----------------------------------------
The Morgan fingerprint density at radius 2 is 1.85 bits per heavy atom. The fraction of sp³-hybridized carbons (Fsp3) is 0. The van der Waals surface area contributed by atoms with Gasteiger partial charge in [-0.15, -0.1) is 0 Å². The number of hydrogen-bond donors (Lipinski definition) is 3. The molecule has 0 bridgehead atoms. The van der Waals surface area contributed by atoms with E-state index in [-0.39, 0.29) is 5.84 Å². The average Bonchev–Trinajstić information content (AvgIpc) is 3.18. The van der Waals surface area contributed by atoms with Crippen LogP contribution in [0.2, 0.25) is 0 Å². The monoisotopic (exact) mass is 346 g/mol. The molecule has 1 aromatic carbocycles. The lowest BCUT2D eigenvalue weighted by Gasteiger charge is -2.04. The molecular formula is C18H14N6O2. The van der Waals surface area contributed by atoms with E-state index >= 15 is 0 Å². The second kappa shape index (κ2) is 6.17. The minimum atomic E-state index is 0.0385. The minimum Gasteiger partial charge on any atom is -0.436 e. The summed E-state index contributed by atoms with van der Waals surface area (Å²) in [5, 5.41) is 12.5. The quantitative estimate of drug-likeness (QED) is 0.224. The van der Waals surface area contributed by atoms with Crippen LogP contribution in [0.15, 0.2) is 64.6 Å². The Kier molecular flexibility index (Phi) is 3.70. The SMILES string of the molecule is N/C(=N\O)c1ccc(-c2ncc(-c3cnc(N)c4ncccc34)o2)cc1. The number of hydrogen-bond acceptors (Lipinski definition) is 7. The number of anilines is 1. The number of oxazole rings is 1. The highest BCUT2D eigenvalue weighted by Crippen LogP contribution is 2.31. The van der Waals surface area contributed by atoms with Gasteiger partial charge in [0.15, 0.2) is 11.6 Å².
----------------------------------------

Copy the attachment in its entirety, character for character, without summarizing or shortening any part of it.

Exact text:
The Morgan fingerprint density at radius 2 is 1.85 bits per heavy atom. The fraction of sp³-hybridized carbons (Fsp3) is 0. The van der Waals surface area contributed by atoms with Gasteiger partial charge in [-0.15, -0.1) is 0 Å². The number of hydrogen-bond donors (Lipinski definition) is 3. The molecule has 0 bridgehead atoms. The van der Waals surface area contributed by atoms with E-state index in [-0.39, 0.29) is 5.84 Å². The average Bonchev–Trinajstić information content (AvgIpc) is 3.18. The van der Waals surface area contributed by atoms with Crippen LogP contribution in [0.2, 0.25) is 0 Å². The monoisotopic (exact) mass is 346 g/mol. The molecule has 1 aromatic carbocycles. The lowest BCUT2D eigenvalue weighted by Gasteiger charge is -2.04. The molecular formula is C18H14N6O2. The van der Waals surface area contributed by atoms with E-state index >= 15 is 0 Å². The second kappa shape index (κ2) is 6.17. The minimum atomic E-state index is 0.0385. The minimum Gasteiger partial charge on any atom is -0.436 e. The summed E-state index contributed by atoms with van der Waals surface area (Å²) in [5, 5.41) is 12.5. The quantitative estimate of drug-likeness (QED) is 0.224. The van der Waals surface area contributed by atoms with Crippen LogP contribution in [0.15, 0.2) is 64.6 Å². The Kier molecular flexibility index (Phi) is 3.70. The SMILES string of the molecule is N/C(=N\O)c1ccc(-c2ncc(-c3cnc(N)c4ncccc34)o2)cc1. The number of hydrogen-bond acceptors (Lipinski definition) is 7. The number of anilines is 1. The number of oxazole rings is 1. The highest BCUT2D eigenvalue weighted by Crippen LogP contribution is 2.31. The van der Waals surface area contributed by atoms with Gasteiger partial charge in [0.15, 0.2) is 11.6 Å².